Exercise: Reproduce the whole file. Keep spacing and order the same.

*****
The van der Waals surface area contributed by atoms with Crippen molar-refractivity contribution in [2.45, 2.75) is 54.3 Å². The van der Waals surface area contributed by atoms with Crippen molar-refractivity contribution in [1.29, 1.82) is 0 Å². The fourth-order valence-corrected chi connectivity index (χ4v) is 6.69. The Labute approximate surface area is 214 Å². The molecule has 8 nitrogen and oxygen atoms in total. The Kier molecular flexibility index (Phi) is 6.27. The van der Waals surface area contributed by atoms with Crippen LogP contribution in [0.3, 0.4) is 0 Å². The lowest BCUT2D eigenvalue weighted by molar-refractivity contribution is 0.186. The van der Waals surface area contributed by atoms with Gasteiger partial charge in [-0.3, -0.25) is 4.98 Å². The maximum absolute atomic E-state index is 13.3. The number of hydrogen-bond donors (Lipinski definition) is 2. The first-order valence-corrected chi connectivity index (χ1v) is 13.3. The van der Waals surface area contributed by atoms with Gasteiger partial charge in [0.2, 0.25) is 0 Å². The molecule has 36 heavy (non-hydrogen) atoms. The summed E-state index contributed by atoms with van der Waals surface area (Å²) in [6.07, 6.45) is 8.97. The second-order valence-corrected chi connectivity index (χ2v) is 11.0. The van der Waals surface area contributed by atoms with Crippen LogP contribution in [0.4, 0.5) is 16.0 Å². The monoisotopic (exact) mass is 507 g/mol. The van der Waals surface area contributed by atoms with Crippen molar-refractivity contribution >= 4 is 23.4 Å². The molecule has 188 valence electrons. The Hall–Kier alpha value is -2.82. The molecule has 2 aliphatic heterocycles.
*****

The van der Waals surface area contributed by atoms with Crippen molar-refractivity contribution in [2.45, 2.75) is 54.3 Å². The van der Waals surface area contributed by atoms with Crippen molar-refractivity contribution in [1.29, 1.82) is 0 Å². The fourth-order valence-corrected chi connectivity index (χ4v) is 6.69. The Labute approximate surface area is 214 Å². The molecule has 8 nitrogen and oxygen atoms in total. The Kier molecular flexibility index (Phi) is 6.27. The van der Waals surface area contributed by atoms with Crippen LogP contribution in [0.3, 0.4) is 0 Å². The lowest BCUT2D eigenvalue weighted by molar-refractivity contribution is 0.186. The van der Waals surface area contributed by atoms with Gasteiger partial charge in [-0.3, -0.25) is 4.98 Å². The maximum absolute atomic E-state index is 13.3. The number of hydrogen-bond donors (Lipinski definition) is 2. The first-order valence-corrected chi connectivity index (χ1v) is 13.3. The van der Waals surface area contributed by atoms with Gasteiger partial charge in [0.2, 0.25) is 0 Å². The molecule has 36 heavy (non-hydrogen) atoms. The summed E-state index contributed by atoms with van der Waals surface area (Å²) in [6.07, 6.45) is 8.97. The second-order valence-corrected chi connectivity index (χ2v) is 11.0. The van der Waals surface area contributed by atoms with Crippen LogP contribution in [0.4, 0.5) is 16.0 Å². The monoisotopic (exact) mass is 507 g/mol. The van der Waals surface area contributed by atoms with Crippen molar-refractivity contribution >= 4 is 23.4 Å². The molecule has 188 valence electrons. The Hall–Kier alpha value is -2.82. The molecule has 2 aliphatic heterocycles.